By Col. R. Hariharan
I have received a number of mails asking for my comments on the Channel 4 video ‘Killing Fields’ on alleged war crimes committed by Sri Lankan Army, particularly after I participated in a panel discussion on the subject in the Headlines Today TV channel recently. I am giving my views and comments on questions summarised below:
Do you think the Sri Lanka army’s war crimes depicted graphically on Channel 4 video are true?
There are two issues related to the allegations war crimes.
First is whether the video footage is genuine or not; the footage has been examined by international experts (including some from the UN) who believe they are original. However, Sri Lanka government’s experts claim they are doctored. I feel the video establishes a prima facie case for an international commission to look into the war crimes allegation; the same commission can also get the video footage examined by neutral experts in the course of its inquiry.
A second aspect is Sri Lanaka’s extreme reluctance to allow any external or internal inquiry into the allegations. Internationally, the Sri Lankan argument on the subject had only been based on technicalities of jurisdiction of UN Secretary General or procedural aspects of bringing UN panellists’ report before the UN Human Rights Council. From the beginning Sri Lanka had been reluctant to allow foreign media (except for the PTI perhaps) to cover the war front. Sri Lanka could have sought the help of the International Red Cross in evacuating the civilians from the war affected areas and saved a lot of lives. Somehow, it had provided only limited access to the ICRC; in the case of the UN even the limited access was denied. Post-war, Sri Lanka never made public the names of LTTE cadres held prisoner. Despite two years of incarceration, it has not started prosecuting any of them (except for two). There had been contradictory reports emanating from the island during the last two years on the fate of some important LTTE personalities taken prisoner during the war: Balakumaran, Ramesh etc.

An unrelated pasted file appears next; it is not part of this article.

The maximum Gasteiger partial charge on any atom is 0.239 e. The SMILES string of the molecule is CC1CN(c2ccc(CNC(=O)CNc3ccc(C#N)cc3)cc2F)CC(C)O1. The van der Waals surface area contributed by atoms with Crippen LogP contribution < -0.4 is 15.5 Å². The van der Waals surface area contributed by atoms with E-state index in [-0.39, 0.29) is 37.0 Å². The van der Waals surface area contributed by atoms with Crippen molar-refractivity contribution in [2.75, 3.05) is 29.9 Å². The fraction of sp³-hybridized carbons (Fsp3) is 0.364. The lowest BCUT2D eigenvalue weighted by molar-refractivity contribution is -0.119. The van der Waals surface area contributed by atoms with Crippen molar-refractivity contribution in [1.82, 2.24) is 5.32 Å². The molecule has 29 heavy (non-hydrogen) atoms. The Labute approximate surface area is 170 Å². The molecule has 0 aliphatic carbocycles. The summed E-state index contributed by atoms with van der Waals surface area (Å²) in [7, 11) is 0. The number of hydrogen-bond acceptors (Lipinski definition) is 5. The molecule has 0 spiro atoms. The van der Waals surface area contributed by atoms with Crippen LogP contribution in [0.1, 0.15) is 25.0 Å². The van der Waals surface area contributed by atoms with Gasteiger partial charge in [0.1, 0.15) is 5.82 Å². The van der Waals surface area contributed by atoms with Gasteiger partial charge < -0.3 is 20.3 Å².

Cumulatively all this information strengthens my belief that probably at least some of the allegations of war crimes are probably true. And definitely they need to be investigated.